Stem cell research has made leaps and bounds the past few years, and it’s no wonder why…they hold amazing therapeutic potential and teach us so much about development. A recent paper makes another leap for the stem cell community and shows some amazing things that stem cells can do.
Stem cells have the ability to differentiate into many cell types, and this ability requires that stem cells respond to different cues depending on the resulting cell type. Biologists have been able to induce differentiation of stem cells into various cell types in culture, and recently a group of researchers have induced differentiation of stem cells into a three-dimensional tissue. Spence and colleagues applied a sequence of growth factors to cultured stem cells to mimic those seen during intestinal development. After several days, these cells differentiated into three-dimensional intestinal tissue. As seen in the images above, these “organoids” were columnar-shaped and very similar to actual intestinal tissue. Images on left show the stem cells earlier in the experiment, while images on right show the organoids several days later.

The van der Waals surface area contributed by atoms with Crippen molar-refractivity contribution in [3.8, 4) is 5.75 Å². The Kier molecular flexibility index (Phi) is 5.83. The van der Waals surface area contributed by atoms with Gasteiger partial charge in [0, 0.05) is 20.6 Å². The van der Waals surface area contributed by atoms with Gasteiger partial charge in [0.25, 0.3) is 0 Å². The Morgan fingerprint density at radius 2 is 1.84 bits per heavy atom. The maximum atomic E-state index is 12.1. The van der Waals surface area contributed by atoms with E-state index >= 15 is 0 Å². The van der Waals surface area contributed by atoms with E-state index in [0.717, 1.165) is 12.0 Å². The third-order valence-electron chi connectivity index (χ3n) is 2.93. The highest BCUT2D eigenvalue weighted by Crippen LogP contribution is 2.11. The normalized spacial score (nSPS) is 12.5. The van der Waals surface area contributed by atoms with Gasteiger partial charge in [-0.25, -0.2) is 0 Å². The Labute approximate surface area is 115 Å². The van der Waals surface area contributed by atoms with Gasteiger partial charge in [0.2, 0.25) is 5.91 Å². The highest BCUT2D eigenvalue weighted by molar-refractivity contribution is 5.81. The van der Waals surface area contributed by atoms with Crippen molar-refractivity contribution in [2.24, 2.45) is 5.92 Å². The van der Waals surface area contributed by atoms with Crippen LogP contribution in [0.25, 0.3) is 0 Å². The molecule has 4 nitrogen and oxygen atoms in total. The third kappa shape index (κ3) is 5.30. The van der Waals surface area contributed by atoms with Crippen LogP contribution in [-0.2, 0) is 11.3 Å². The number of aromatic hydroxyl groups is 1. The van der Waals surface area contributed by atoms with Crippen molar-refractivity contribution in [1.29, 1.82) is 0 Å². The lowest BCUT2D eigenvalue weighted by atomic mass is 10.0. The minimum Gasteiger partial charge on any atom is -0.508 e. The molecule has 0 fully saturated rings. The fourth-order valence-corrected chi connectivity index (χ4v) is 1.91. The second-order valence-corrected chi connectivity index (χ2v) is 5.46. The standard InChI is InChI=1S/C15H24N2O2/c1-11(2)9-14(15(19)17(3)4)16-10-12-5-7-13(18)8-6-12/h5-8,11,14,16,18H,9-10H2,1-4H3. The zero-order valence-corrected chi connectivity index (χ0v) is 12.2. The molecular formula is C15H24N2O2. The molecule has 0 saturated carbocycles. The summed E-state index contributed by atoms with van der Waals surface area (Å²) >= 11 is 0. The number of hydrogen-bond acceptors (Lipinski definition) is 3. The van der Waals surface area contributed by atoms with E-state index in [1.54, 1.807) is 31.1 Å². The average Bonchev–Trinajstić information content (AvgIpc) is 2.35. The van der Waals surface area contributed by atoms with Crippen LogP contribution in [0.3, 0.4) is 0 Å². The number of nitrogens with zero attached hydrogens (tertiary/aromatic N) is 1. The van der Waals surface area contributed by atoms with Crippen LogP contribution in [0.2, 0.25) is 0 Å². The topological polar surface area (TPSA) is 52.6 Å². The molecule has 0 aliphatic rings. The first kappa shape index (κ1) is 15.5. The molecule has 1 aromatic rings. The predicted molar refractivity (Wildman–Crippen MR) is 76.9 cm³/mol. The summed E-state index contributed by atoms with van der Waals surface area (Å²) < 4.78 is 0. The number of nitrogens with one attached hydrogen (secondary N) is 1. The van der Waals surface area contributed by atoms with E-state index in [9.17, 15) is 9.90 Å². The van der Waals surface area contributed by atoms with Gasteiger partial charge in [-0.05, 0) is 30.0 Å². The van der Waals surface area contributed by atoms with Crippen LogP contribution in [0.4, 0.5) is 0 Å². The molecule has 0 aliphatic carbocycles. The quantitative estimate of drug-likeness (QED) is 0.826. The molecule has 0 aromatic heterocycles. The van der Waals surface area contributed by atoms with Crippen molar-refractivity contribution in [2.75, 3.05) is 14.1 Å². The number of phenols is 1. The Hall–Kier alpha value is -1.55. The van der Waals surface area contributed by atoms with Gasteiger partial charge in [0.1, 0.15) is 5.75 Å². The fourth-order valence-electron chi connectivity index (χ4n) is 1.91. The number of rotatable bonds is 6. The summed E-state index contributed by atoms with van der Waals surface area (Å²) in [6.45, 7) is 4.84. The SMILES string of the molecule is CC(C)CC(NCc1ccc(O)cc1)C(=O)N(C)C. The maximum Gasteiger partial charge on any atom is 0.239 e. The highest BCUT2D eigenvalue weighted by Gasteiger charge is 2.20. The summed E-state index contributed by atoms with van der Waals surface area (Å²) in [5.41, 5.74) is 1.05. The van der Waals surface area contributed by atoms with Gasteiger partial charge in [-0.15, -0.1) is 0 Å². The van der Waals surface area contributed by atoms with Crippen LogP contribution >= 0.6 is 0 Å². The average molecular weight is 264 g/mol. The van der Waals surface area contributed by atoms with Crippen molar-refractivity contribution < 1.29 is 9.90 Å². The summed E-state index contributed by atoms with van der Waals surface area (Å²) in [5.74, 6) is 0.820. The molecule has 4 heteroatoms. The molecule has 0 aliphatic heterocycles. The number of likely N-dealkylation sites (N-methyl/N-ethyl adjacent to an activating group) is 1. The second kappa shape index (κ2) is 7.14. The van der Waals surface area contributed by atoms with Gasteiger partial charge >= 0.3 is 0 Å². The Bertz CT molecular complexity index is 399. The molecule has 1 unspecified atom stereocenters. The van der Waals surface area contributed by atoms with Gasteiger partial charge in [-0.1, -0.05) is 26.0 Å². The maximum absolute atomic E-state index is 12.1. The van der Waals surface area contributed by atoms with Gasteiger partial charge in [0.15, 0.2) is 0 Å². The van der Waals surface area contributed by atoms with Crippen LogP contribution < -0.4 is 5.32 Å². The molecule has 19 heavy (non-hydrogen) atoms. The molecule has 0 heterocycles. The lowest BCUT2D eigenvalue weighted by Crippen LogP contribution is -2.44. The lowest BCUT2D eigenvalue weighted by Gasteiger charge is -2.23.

Spence, J., Mayhew, C., Rankin, S., Kuhar, M., Vallance, J., Tolle, K., Hoskins, E., Kalinichenko, V., Wells, S., Zorn, A., Shroyer, N., & Wells, J. (2010). Directed differentiation of human pluripotent stem cells into intestinal tissue in vitro Nature, 470 (7332), 105-109 DOI: 10.1038/nature09691
Adapted by permission from Macmillan Publishers Ltd, copyright 2011